Where does it say that a Muslim must be Malay?
There are White Americans who are Muslims. There are Black Americans who are Muslims. There are Arabs, Burmese, Africans, Chinese, Indians and Russians who are are Muslims.
Be a Chinese Muslim, not an 'almost Malay'
Why can’t Ridhuan remain a Chinese and be a Muslim at the same time? Are there any Malays out there who want Ridhuan to be Malay? Or is it Ridhuan himself who became a Muslim to be Malay?
Does he think he has been a Muslim long enough to qualify himself to be a Malay? What is it with this Chinese? How or when did be became confused that a Malay must be a Muslim and so a Muslim must be a Malay?
And how come Jawi has not told this Ridhuan that he can be a Chinese and a Muslim at the same time?
This Ridhuan is indeed a very confused Chinese who is a Muslim or is he a very confused Muslim who is a Chinese and wanting to be Malay?
Did somebody tell him that he is now ‘almost a Malay’ now that he is a Muslim?
Whatever it is I think it is time Jawi or some UMNO bigwig make him an honorary Malay and end his agony of wanting to be a Malay so much that he is embarrassing himself with his grovelling!
Arise Ridhuan…you are now a Malay!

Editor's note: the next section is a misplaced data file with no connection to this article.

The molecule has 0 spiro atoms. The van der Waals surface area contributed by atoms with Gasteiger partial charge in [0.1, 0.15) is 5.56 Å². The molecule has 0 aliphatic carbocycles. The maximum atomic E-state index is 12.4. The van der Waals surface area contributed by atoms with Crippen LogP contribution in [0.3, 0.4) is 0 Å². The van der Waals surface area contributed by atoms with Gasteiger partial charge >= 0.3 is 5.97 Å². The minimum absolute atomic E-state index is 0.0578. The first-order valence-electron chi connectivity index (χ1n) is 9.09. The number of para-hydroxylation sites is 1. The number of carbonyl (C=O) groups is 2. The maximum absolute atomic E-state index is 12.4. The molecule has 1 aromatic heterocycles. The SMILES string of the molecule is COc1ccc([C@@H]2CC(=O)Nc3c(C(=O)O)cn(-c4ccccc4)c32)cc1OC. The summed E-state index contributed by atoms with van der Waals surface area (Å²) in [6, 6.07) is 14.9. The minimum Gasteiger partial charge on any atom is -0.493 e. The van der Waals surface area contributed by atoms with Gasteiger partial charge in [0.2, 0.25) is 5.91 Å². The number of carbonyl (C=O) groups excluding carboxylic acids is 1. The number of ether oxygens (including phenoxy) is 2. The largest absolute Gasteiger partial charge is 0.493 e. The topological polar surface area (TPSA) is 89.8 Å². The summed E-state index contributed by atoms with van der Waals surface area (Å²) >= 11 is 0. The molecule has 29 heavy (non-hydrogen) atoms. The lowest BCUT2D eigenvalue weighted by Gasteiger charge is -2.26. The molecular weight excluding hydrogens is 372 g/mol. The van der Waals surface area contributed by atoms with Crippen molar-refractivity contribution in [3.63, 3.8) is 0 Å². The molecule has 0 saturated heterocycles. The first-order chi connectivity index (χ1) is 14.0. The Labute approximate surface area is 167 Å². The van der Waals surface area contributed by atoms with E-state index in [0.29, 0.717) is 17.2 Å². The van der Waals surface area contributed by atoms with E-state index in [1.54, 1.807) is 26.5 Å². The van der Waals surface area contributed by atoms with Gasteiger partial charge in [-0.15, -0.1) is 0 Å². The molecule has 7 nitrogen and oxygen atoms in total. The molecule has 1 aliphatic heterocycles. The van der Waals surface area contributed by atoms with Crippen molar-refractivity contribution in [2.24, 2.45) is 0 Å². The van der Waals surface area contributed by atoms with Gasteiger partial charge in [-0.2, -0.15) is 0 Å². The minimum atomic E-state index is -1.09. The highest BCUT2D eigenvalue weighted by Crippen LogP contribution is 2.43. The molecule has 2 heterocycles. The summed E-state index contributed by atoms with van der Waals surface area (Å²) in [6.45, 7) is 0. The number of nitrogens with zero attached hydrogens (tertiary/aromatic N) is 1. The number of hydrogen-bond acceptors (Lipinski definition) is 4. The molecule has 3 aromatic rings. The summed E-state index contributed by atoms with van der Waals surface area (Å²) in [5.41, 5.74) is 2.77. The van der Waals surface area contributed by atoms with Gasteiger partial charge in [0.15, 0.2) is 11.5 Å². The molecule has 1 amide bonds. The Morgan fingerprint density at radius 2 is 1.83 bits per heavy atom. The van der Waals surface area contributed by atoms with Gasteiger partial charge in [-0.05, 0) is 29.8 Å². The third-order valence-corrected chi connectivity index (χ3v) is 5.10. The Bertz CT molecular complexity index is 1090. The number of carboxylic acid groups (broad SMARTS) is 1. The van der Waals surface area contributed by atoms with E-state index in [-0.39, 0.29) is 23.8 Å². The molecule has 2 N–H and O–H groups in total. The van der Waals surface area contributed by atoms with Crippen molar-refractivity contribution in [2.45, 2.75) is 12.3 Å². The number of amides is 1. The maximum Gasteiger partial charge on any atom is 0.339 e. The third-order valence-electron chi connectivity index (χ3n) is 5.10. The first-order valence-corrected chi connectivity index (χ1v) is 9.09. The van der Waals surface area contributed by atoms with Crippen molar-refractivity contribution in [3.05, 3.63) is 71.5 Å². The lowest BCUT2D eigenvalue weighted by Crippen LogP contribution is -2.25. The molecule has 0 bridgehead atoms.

I have now lived in Australia for close to 30 years. I speak English like a Malay speak English – no slang, no aussie twang, no use of that aussie favourite word “mate”. Speak English just as I use to speak English when I was in KL. My name is still Hussein…not Ssein, not Housein or Saint…just Hussein.
My Son Zack does speak with a slight Aussie accent but that is because he has born here and lived almost all his life in Australia. My daughter Terrina speaks Malay and English like any other Malay complete with her Ok Lah, Tidak Apa lah and all the nuances that makes one a Malaysian – she was born at Assunta Hospital and grew up mostly in Bangsar amongst Malaysians.
My wife is Greek and has lived all her adult life in Australia – so she is Greek Australian and the only Malaysian part of her is the fact that she likes Popiah and can make a mean goreng pisang – but no Nasi Lemak, no Nasi Dagang (my two favourites!).
What I am trying to say here is that we are all a product of the life we have lived….and even if we come into contact with others, it is really up to us to be who we want to be. I am comfortable being Malay who calls Australia home.
I can remember a time in the 60’s in London at Speakers Corner in Hyde Park and there was this Indian asking the West Indians around him to “Go Home – go back to your country – we British do not want you here!”. The image of that Indian asking the West Indians to go home has never left me – it was comical and yet sad.
It was also ironic having one Black man asking another Black man to go back from where he came from – and I can still see the indulgent smiles of everyone around me.
But to all intents and purposes that Indian was lost in his sense of importance! He wanted to keep Britain White and the fact that he was Black and an immigrant himself escaped him totally.
And now I see the same situation in this guy Ridhuan Tee
- Hussein Hamid